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The Board Game
How Smart Women Become Corporate Directors
by Betsy Berkhemer-Credaire
The Board Game presents the undeniable case for having more women corporate directors at the decision-making tables of America’s public companies. Fifty-eight women directors tell how they won their first board seats. From her executive-search perspective, author Betsy Berkhemer-Credaire gives valuable advice to women at all career stages—so YOU, your sisters, your mothers, and your daughters will have a chance to win The Board Game.
Influential male business leaders say it’s smart to have women on boards:
“Corporate boards without women directors are basically dysfunctional. Companies can no longer ignore half the population (and seventy percent of the purchasing power) and be successful.” —Peter V. Ueberroth, director, Coca-Cola—three women directors today; women on board since 1934.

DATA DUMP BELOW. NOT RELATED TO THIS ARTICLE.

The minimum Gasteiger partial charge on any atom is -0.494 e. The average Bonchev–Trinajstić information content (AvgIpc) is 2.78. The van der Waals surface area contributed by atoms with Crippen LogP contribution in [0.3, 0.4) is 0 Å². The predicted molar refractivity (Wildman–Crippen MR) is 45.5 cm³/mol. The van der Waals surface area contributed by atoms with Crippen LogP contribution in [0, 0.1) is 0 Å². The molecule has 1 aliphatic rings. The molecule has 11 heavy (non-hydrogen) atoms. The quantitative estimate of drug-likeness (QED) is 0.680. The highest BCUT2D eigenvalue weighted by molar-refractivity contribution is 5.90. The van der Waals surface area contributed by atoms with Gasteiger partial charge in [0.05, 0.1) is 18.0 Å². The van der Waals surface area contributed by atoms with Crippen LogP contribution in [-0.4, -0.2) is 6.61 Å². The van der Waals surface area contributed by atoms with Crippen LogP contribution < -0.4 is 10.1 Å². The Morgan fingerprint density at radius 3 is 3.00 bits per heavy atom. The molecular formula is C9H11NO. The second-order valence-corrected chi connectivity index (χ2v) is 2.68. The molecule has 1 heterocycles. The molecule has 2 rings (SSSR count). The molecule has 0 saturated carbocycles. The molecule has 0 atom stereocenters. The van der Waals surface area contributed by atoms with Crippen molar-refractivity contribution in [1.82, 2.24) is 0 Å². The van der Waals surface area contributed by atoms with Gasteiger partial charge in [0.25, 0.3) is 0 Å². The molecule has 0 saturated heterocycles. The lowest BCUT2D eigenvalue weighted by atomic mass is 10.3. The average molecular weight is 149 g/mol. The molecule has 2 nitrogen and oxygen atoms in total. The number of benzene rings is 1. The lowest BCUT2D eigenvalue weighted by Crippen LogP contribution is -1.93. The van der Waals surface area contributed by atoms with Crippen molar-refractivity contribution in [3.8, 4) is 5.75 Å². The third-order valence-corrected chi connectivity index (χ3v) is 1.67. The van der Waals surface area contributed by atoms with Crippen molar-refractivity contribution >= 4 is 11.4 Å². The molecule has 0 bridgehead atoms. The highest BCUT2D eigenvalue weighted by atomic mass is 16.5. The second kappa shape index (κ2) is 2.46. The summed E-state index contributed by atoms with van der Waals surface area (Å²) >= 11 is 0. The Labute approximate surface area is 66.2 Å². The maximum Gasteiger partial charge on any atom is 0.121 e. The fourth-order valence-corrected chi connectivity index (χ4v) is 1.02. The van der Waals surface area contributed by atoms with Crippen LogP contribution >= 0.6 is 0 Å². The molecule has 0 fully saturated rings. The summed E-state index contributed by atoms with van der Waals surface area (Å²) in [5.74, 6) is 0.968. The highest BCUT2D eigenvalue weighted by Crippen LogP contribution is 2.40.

“A Board of Clones tends to do clone thinking and usually has a very narrow range of creativity. A board that has both genders and multiple ethnicities, is far more likely to be productive and responsive to employees and customers. I feel sorry for any organization that doesn’t have a significant level of diversity.” —George C. Halvorson, Chairman/CEO, Kaiser Permanente—five women directors on board.
“Companies can do well by doing good, and the power of influence provides better results than many alternative approaches. Women are proving to be particularly skilled in both these areas, and will be sought after by corporations around the world —Mark T. Bertolini, Chairman, CEO and President, Aetna—four women directors on board.
“The goal of obtaining a board seat must be a career-long, purpose-driven endeavor. The most important influence in getting more women on boards is the women who currently serve on boards.” —Douglas R. Conant, retired CEO of Campbell Soup—five women directors on board.